The book examines his Jewish youth in Eastern Europe, conversion, American seminary study, journey to Shanghai and Beijing, mission routine, the translating committee's work, his tasks as Episcopal bishop in Shanghai and the founding of St. John's University. Concluding chapters analyze the controversial "Term Question" (the Chinese term for God) and Schereschewsky's techniques of translating the Hebrew text.
Included are useful discussions of the Old Testament's Chinese reception and the role of this translation for subsequent Bible translating efforts.
The Jerusalem Studies in Religion and Culture series publishes scholarly monographs and collections of essays on a broad spectrum of topics with particular emphasis on religious and cultural contacts, transformations, and interchange. Jerusalem is not only a pivotal city in the religious history of humankind but also a living laboratory where traditions from East and West meet, clash, and interact. Jerusalem is also a centre for the comparative study of religious and cultural traditions and for historical and philological scholarship centered on the great civilizations. This series publishes original research carried out in Israel and elsewhere; it reflects a natural link to the Abrahamic religions but also to the wider cultural horizons of Iran, India, China, Africa, and beyond as well as to anthropological studies of ritual and society.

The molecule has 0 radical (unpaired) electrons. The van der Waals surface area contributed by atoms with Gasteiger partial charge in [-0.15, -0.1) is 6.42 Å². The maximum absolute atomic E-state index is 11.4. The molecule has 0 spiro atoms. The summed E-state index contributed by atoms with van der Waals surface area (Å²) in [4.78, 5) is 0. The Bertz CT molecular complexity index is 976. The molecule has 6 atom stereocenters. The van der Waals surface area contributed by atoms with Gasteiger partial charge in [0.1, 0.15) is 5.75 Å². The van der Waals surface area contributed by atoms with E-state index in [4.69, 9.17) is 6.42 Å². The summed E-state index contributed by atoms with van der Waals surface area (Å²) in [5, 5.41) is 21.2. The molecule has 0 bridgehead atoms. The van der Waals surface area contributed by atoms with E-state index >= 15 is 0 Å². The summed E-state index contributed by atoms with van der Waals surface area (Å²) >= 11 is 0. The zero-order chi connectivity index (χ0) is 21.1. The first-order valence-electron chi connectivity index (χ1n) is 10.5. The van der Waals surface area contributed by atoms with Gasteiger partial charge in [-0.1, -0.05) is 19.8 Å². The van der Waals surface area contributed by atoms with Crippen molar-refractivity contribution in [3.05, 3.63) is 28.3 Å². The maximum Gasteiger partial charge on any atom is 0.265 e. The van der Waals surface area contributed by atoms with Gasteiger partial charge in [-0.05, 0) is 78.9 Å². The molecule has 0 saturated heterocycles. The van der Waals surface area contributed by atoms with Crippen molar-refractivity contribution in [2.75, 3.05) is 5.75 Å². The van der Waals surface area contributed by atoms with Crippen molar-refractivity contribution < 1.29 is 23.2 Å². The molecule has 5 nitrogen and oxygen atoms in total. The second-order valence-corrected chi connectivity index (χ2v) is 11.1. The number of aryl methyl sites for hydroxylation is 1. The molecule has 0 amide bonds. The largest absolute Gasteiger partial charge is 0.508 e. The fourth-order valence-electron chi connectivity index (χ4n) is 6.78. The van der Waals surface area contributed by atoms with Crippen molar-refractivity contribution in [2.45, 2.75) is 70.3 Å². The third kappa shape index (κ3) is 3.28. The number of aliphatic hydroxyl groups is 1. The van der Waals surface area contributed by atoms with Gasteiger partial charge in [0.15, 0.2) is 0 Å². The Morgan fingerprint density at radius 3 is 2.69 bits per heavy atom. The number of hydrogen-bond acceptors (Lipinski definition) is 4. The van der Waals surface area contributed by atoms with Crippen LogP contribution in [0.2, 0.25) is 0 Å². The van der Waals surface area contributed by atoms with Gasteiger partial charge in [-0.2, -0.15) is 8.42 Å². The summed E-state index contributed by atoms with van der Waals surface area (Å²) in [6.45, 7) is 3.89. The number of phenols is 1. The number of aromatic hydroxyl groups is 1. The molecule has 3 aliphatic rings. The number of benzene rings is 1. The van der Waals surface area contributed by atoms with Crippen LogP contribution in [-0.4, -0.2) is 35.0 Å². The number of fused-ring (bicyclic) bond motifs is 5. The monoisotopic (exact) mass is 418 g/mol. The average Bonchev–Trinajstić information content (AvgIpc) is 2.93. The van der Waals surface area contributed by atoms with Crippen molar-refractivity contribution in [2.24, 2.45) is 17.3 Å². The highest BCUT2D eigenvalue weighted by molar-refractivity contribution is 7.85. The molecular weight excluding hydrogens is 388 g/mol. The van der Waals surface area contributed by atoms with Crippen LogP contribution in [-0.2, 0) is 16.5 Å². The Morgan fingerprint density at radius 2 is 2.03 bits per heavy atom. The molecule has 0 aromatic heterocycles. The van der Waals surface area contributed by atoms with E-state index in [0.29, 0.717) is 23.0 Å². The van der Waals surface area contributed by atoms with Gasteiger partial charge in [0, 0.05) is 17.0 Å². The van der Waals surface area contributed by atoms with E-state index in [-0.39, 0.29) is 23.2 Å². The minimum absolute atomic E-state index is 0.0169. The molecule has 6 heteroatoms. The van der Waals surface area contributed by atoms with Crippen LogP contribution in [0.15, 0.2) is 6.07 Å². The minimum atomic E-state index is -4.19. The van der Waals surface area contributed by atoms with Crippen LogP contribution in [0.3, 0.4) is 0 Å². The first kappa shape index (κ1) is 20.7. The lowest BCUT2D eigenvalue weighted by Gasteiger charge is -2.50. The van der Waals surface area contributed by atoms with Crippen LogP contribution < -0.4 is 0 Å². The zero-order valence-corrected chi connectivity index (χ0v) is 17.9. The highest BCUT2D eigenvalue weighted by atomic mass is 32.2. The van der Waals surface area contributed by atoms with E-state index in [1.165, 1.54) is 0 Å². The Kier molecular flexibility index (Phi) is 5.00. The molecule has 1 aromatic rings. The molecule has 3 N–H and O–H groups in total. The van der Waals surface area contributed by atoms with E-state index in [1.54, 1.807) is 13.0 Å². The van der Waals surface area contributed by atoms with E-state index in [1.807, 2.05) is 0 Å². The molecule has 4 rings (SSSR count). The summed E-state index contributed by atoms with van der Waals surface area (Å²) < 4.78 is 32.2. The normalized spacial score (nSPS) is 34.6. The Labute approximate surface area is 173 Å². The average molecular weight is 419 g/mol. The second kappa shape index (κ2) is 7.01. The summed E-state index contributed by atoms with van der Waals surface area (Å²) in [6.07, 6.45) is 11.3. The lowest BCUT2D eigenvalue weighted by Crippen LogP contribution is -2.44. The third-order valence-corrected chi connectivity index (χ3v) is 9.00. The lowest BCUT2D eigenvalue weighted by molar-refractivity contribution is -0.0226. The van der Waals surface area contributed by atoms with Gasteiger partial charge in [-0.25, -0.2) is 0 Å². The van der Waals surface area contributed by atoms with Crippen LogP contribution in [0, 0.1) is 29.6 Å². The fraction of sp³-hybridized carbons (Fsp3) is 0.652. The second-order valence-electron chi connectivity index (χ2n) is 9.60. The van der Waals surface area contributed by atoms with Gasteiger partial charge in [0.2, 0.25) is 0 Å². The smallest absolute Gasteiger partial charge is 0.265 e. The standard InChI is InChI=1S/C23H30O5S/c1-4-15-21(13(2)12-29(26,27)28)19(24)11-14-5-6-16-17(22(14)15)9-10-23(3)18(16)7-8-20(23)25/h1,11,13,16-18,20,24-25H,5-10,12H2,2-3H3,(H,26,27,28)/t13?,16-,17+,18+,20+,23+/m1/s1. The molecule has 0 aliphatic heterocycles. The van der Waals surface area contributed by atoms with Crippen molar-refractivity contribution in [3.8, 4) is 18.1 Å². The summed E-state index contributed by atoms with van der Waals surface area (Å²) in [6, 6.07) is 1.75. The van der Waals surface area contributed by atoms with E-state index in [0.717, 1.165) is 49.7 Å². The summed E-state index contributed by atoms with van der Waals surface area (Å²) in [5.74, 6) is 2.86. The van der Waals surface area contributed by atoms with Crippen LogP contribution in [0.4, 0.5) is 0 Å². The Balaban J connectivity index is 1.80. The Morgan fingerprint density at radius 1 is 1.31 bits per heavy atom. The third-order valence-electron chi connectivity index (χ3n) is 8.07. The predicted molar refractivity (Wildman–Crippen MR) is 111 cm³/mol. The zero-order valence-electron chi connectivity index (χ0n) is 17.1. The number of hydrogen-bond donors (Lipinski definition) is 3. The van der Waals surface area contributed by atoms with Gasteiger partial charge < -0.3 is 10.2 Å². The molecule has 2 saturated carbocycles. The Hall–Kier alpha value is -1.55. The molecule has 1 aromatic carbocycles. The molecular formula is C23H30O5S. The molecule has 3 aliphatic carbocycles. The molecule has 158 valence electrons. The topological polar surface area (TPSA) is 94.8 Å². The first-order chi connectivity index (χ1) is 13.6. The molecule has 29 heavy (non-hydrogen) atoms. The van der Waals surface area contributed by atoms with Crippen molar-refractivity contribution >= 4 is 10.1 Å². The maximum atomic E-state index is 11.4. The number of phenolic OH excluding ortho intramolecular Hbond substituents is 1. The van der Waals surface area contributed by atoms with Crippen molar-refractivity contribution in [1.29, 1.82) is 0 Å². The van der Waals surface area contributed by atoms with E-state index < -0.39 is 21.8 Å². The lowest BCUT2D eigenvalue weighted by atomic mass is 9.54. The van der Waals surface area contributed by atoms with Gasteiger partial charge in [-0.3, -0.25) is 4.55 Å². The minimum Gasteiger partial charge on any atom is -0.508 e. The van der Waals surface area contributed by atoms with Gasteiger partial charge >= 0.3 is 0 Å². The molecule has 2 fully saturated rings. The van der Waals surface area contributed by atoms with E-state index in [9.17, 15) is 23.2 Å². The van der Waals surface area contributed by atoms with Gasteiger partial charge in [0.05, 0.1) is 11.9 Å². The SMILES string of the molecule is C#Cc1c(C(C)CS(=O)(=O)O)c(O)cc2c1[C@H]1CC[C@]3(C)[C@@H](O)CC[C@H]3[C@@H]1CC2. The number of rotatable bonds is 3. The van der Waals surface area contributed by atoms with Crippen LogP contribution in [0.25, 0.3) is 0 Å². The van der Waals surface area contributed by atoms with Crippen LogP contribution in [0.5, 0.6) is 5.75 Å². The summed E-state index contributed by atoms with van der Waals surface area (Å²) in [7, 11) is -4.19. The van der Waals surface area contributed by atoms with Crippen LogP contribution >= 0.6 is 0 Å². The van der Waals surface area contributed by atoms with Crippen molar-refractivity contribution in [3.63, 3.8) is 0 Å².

The series has published an average of one volume per year over the last 5 years.
Editors: Biderman and Scharfstein